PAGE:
My order of a half pound of Hearth and Home's American Heritage tobacco arrived recently. This is my second try at this blend. In my years-long quest for a replacement of the old Ehrlich's DPE, I purchased some of this a couple of years ago. Upon opening the first bag I noted a sweet scent. My first reaction was "why don't they tell you when a product is flavored or scented!" I called Russ and asked about it and he promptly assured me that it was all natural tobacco. I must have smoked it as it disappeared.
The smell and taste might be from the cubes of pressed Burley, a casing put there in the manufacturing process to bind the leaves in the press.
I have been fooling around with some blending tobacco and obtaining some success at altering certain blend traits. Where Hearth and Home is a good "American English" (is that phrase an oxymoron?) and the scent soon became unnoticeable in my first batch, I decided to do a little altering to see if I could bring it closer to DPE. I added one ounces of Latakia to the blend. After checking a bowl full, I decided a bit more Latakia was needed to tame the Virginia and added another ounce.
Artificially ageing came to mind when I remembered the two year aging DPE went through before being cut into cubes. Three days later I had a plug of delightfully sweet and mild tobacco that was consistent throughout the bowl and slow burning while leaving a fine ash. It wasn't DPE but a good Burley-Virginia blend.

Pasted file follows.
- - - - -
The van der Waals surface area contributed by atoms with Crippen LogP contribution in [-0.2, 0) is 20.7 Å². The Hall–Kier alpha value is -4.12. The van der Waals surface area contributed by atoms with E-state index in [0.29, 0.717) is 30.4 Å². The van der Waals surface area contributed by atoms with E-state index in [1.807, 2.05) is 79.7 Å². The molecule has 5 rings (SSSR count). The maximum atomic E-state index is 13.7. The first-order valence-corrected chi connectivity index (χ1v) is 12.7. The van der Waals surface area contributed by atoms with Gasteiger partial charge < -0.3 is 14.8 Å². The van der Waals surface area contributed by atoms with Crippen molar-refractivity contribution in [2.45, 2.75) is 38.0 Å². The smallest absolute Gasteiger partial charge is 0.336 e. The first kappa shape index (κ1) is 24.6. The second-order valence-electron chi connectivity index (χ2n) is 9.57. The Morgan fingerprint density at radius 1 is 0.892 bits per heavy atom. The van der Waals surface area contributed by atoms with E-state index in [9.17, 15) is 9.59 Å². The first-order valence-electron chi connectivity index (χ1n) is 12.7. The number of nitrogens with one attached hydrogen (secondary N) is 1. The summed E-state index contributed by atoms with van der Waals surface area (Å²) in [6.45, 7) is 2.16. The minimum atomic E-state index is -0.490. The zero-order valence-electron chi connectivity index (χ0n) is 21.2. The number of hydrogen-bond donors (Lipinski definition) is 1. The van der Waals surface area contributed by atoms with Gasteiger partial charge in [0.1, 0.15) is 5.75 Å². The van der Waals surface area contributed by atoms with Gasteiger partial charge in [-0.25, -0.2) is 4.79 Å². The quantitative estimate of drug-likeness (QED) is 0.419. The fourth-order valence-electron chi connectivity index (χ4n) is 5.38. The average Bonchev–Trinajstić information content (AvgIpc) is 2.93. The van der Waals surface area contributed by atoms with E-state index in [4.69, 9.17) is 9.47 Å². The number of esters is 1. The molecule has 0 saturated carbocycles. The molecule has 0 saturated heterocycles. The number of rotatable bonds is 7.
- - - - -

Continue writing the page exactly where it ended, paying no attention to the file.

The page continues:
In last months issue of the Gazette is a link to Pipes Magazine and a very informative article By Russ Ouellette, the blender of Hearth and Home tobaccos, on adjusting a blend and artificially aging tobacco. I read the article with great interest as I have been doing aging for several years. My process is a little different however.
My method of heating the tobacco is steam. Needed are a fine mesh wire sieve, the kind for straining food and a non-aluminum pot with a cover. These are fairly standard in size and the sieve will usually fit a two quart sauce pan and rest on the top rim with a couple of inches of space between the bottom of the sieve and the bottom of the pan. Assure your wife that no harm will come to the sieve or pot.
ready, place the tobacco in a large, heavy gage plastic food bag. Get
the tobacco to the bottom of the bag, about a half thick, and secure it
there by rolling the bag a couple of turns. Put the bag in the press and
leave it under pressure for forty eight hours. If possible, increase the
pressure a couple of time during the pressing.
Remove the tobacco block and place it on paper towels to dry a bit. The
time will depend on the humidity in the place you rest the tobacco. I
have found twenty four hours works for me. Cut the block into manageable
pieces and store as usual.
Copyright © Ernest N. Whitenack 2011
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